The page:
In Kiobel v. Royal Dutch Petroleum Co., the Supreme Court applied the presumption against extraterritorial application ofU.S. law to hold that the Alien Tort Statute (ATS) did not encompass a claim between aliens for misconduct that occurred in another nation. Without much elaboration, the Court stated that the ATS only encompasses claims that "touch and concern the territory of the United States ... with sufficient force to displace the presumption. " As it did in Sosa v. Alvarez-Machain, the Kiobel Court purported to rest its decision on the original public meaning of the ATS when enacted in 1789. The Court, however, misperceived the original meaning of the statute by accepting two mistaken historical claims about the ATS advanced by academics and lower courts. First, the Court accepted the notion that incidents involving the rights of ambassadors prompted the First Congress to enact the ATS. Second, the Court endorsed the idea that the ATS was originally meant to cover only three "torts" that corresponded to the three criminal offenses against the law of nations emphasized by Blackstone in his Commentaries--namely, torts against ambassadors, violations of safe conducts, and claims relating to piracy. Both propositions lack substantial support in the historical record and oversimplify the political context in which the statute was enacted. To address incidents involving ambassadors, the First Congress enacted distinct jurisdictional and criminal provisions, including vesting original jurisdiction over claims by ambassadors in the Supreme Court. Indeed, the First Congress enacted specific jurisdictional and criminal provisions to address all three of the "Blackstone crimes. " The ATS served a different purpose. Congress enacted the statute to cover a distinct category of claims by foreign citizens against U.S. citizens for acts of violence that none of these other provisions adequately addressed. The Court's reliance on these two myths in Sosa and Kiobel led it to misconstrue the ATS and, in certain respects, to unduly narrow the statute's application. In future cases, the Court should abandon these myths and recognize that the ATS was originally meant to apply (1) to a broader range of tort claims by aliens, and (2) only to claims against U.S. citizens--a jurisdictional limitation that the Court has yet to address.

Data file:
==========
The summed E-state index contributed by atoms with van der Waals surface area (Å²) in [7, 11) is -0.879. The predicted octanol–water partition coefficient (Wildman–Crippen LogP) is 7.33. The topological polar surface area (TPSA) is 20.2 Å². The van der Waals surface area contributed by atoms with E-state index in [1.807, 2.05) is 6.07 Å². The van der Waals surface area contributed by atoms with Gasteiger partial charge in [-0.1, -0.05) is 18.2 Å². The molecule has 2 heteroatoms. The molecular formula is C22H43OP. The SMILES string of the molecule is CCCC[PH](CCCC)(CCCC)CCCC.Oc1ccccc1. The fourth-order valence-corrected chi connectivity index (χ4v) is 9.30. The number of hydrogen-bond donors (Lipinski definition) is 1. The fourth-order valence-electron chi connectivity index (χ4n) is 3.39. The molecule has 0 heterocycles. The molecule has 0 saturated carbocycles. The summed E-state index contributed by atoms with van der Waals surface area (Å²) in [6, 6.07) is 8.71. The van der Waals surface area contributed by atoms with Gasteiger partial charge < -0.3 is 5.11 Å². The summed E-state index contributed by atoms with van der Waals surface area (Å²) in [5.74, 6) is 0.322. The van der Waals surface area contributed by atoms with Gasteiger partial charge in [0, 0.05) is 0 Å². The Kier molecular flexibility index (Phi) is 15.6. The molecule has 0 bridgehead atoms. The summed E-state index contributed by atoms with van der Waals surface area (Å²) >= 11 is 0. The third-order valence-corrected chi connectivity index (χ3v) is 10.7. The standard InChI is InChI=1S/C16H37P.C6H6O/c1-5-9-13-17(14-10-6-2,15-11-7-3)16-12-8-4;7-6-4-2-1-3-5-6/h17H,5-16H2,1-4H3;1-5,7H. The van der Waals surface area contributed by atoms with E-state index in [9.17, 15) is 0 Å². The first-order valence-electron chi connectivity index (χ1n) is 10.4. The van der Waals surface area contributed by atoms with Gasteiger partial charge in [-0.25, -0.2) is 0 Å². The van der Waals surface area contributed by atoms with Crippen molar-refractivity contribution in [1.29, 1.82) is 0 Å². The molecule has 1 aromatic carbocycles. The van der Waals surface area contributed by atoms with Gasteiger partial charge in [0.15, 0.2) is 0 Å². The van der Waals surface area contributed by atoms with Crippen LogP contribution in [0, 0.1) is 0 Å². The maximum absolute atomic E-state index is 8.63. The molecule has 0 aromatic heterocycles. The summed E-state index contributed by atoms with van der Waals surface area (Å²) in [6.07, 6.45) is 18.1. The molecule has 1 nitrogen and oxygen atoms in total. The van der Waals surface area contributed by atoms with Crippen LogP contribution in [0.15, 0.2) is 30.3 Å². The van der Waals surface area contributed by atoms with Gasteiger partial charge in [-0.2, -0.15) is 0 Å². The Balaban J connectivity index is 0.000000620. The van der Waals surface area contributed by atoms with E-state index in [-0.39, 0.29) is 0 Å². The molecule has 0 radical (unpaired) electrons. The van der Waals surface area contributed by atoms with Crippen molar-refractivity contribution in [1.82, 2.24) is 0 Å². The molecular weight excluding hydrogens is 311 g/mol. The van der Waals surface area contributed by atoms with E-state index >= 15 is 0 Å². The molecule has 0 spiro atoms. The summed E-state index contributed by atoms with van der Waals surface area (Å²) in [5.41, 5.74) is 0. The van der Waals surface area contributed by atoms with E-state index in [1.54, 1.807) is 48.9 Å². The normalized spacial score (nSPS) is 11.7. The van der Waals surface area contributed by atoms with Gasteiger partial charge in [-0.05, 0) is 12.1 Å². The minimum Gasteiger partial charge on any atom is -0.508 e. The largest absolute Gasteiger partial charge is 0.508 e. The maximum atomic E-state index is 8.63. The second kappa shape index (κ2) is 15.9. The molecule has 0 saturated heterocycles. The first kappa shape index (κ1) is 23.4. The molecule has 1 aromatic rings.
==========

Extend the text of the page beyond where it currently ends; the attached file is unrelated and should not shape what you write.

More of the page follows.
The Supreme Court has interpreted the Alien Tort Statute (ATS) in only two cases, both decided in the last decade. In both cases, the Court endorsed two myths about the ATS advanced by lower courts and academics. The first myth is that assaults on foreign ambassadors during the Confederation era prompted the First Congress to enact the ATS. The second myth is that Congress enacted the ATS in order to provide civil redress for three English crimes identified by Blackstone to punish violations against the law of nations. On closer analysis, neither proposition finds substantial support in the historical record. Rather, available materials suggest that the ATS was designed to remedy a distinct and historically important type of law of nations violation well known to the First Congress, but mostly overlooked today--namely, one nation's failure to redress violence by its citizens against the citizens of another nation.